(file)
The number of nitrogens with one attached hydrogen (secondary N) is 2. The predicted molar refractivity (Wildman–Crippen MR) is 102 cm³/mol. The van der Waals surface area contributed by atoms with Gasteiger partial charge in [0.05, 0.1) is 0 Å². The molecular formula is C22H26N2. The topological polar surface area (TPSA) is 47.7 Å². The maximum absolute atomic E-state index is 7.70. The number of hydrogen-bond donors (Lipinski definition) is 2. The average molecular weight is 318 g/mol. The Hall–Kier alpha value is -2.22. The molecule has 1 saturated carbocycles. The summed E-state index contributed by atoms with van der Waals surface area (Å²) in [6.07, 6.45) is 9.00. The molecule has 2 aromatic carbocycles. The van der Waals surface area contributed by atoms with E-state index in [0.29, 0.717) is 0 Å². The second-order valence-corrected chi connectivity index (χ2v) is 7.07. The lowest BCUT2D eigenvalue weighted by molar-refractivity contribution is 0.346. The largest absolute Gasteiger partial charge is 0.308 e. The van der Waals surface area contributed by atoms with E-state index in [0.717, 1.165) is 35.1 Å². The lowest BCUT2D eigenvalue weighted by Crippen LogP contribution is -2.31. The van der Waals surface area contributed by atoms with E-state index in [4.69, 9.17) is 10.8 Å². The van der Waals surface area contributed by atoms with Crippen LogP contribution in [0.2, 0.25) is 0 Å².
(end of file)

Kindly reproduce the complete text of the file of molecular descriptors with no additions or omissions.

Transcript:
The number of nitrogens with one attached hydrogen (secondary N) is 2. The predicted molar refractivity (Wildman–Crippen MR) is 102 cm³/mol. The van der Waals surface area contributed by atoms with Gasteiger partial charge in [0.05, 0.1) is 0 Å². The molecular formula is C22H26N2. The topological polar surface area (TPSA) is 47.7 Å². The maximum absolute atomic E-state index is 7.70. The number of hydrogen-bond donors (Lipinski definition) is 2. The average molecular weight is 318 g/mol. The Hall–Kier alpha value is -2.22. The molecule has 1 saturated carbocycles. The summed E-state index contributed by atoms with van der Waals surface area (Å²) in [6.07, 6.45) is 9.00. The molecule has 2 aromatic carbocycles. The van der Waals surface area contributed by atoms with E-state index in [0.29, 0.717) is 0 Å². The second-order valence-corrected chi connectivity index (χ2v) is 7.07. The lowest BCUT2D eigenvalue weighted by molar-refractivity contribution is 0.346. The largest absolute Gasteiger partial charge is 0.308 e. The van der Waals surface area contributed by atoms with E-state index in [0.717, 1.165) is 35.1 Å². The lowest BCUT2D eigenvalue weighted by Crippen LogP contribution is -2.31. The van der Waals surface area contributed by atoms with E-state index in [4.69, 9.17) is 10.8 Å². The van der Waals surface area contributed by atoms with Crippen LogP contribution in [0.2, 0.25) is 0 Å².